I open the egg door on my chicken coop and I see Molly gently extracting the yolk from an egg that Whipped Cream lay this morning.
I sigh thinking, 'I was hoping this is why I wasn't getting eggs.'
I turn to the brooder where my two Americana hens are and I count back the months on my fingers, 'May, June, July, August, September, October...that's 20 weeks. It's time.'
Soon I move the big live trap near the brooder and open the water hatch. The hens know something is happening. I lift the big hatch and they cower near the water.
After I open the live trap door, I take one of the hens and move it to the trap. The door swings shut gently. I grab the other and nestle it, wriggling, near my chest as I put both in the live trap and move it to the chicken run.
Molly, being at the bottom of the pecking order, cowers in the coop unseen.
The two new hens calm down and look. The other hens and rooster move to investigate. Everything is relatively peaceful.
The sun shines brightly on a warm mid-autumn day. I retrieve a can full of chicken feed and pour it over the entire flock. The new hens eat in the live trap, the existing flock pecks and scratches.
'Molly. Where is Molly?' I wonder.
Using a broken shovel handle, I nudge Molly from the perch in the coop. She runs out ready for a melee, but none exists. She stumbles a little and drinks feverishly. She eats. She looks at the new hens.
There's an important stasis in the flock.
It looks like Sisu is molting and the rooster pecks playfully at her. Her golden brown feathers are scattered through the coop and the run and it looks like she just woke and needs to brush her feathers.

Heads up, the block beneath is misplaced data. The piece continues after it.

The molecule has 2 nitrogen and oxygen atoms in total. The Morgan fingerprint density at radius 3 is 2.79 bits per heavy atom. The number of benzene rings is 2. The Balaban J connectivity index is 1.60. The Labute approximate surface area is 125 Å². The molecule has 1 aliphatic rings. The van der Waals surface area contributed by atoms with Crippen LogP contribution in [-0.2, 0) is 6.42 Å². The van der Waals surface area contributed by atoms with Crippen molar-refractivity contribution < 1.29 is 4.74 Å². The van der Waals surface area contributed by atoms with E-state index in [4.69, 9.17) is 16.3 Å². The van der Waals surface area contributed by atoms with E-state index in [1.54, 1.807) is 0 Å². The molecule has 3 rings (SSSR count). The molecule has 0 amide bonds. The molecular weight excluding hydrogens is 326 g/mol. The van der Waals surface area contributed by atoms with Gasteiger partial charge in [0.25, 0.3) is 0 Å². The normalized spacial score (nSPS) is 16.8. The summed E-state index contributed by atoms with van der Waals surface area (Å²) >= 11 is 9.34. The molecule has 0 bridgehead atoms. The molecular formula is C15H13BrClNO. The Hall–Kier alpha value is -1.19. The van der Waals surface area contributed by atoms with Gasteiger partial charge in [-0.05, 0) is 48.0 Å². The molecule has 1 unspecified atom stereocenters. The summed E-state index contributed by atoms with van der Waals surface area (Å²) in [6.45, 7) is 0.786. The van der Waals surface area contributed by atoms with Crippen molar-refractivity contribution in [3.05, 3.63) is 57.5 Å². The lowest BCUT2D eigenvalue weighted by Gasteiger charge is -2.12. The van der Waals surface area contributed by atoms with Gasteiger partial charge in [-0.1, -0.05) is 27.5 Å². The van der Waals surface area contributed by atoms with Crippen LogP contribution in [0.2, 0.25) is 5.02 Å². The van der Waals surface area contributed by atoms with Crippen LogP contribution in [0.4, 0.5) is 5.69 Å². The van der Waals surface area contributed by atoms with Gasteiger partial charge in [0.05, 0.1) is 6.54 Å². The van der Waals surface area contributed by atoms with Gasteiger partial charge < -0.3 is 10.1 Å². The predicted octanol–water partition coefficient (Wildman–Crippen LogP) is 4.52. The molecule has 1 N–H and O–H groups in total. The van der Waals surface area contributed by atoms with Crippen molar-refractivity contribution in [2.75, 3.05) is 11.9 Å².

After patiently watching, I move the live trap and open the chicken run door. The live trap door opens and the new hens emerge quickly into the flock.
To promote peace, I dump several pounds of chicken feed on the floor of the run. Runt moves to peck at the smaller of the new hens. Molly enjoys freedom and eats voraciously.
The reorder is clear that the smaller, new hen is at the bottom.
After the bird's hunger is satiated, Molly uses her new position and eyes the new hens. I watch her moving towards them, now cowering in the corner of the run.
Crack! Molly grabs for neck feathers and the young hen squwacks loudly! The young hen nestles near her sister.
The rooster investigates and shows little interest, but provides a peck or two at the new hens to establish his presence. Something instinctive inside tells him, I think, to wait for a few days or weeks until they are ready to lay their first eggs.
Molly meanwhile, continues her pursuit as she enjoys her new position. She cracks out and grabs more neck feathers! The new hen escapes and tramples through the water pan.
Bored, Molly pecks at the food on the ground.
The pecking order is a function of deep seated, latent nature and cannot be avoided in a flock of chickens.
But Molly had to stop eating the eggs that I need to eat and she was desperate for relief from the pecking order. So I introduced the pair of new hens a few days early so that Molly could find her natural place and get a chance to thrive.
The new hens will continue to grow and a slower, natural re-ordering will occur. Perhaps Molly will once again be at the bottom, but she'll have status now and will not be banished to the coop.
As I write, I hear the occasional squwack from the coop outside as the pecking re-order continues.